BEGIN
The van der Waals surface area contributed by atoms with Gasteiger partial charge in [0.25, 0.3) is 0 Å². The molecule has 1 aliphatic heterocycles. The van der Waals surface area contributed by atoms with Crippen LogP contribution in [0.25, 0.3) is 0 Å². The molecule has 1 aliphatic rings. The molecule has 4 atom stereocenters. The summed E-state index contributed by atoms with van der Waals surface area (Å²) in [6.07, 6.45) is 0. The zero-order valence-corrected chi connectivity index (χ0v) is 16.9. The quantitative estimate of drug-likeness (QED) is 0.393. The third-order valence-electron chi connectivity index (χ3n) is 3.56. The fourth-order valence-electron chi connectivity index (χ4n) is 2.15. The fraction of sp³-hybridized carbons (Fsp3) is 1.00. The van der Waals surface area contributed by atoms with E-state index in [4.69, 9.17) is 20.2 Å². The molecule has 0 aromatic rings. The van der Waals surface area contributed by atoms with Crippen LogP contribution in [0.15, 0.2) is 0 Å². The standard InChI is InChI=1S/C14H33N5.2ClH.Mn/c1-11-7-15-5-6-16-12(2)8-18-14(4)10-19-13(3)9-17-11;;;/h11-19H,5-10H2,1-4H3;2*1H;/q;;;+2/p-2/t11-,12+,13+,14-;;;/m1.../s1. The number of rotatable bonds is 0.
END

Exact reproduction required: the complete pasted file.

The van der Waals surface area contributed by atoms with Gasteiger partial charge in [0.25, 0.3) is 0 Å². The molecule has 1 aliphatic heterocycles. The van der Waals surface area contributed by atoms with Crippen LogP contribution in [0.25, 0.3) is 0 Å². The molecule has 1 aliphatic rings. The molecule has 4 atom stereocenters. The summed E-state index contributed by atoms with van der Waals surface area (Å²) in [6.07, 6.45) is 0. The zero-order valence-corrected chi connectivity index (χ0v) is 16.9. The quantitative estimate of drug-likeness (QED) is 0.393. The third-order valence-electron chi connectivity index (χ3n) is 3.56. The fourth-order valence-electron chi connectivity index (χ4n) is 2.15. The fraction of sp³-hybridized carbons (Fsp3) is 1.00. The van der Waals surface area contributed by atoms with E-state index in [4.69, 9.17) is 20.2 Å². The molecule has 0 aromatic rings. The van der Waals surface area contributed by atoms with Crippen LogP contribution in [0.15, 0.2) is 0 Å². The standard InChI is InChI=1S/C14H33N5.2ClH.Mn/c1-11-7-15-5-6-16-12(2)8-18-14(4)10-19-13(3)9-17-11;;;/h11-19H,5-10H2,1-4H3;2*1H;/q;;;+2/p-2/t11-,12+,13+,14-;;;/m1.../s1. The number of rotatable bonds is 0.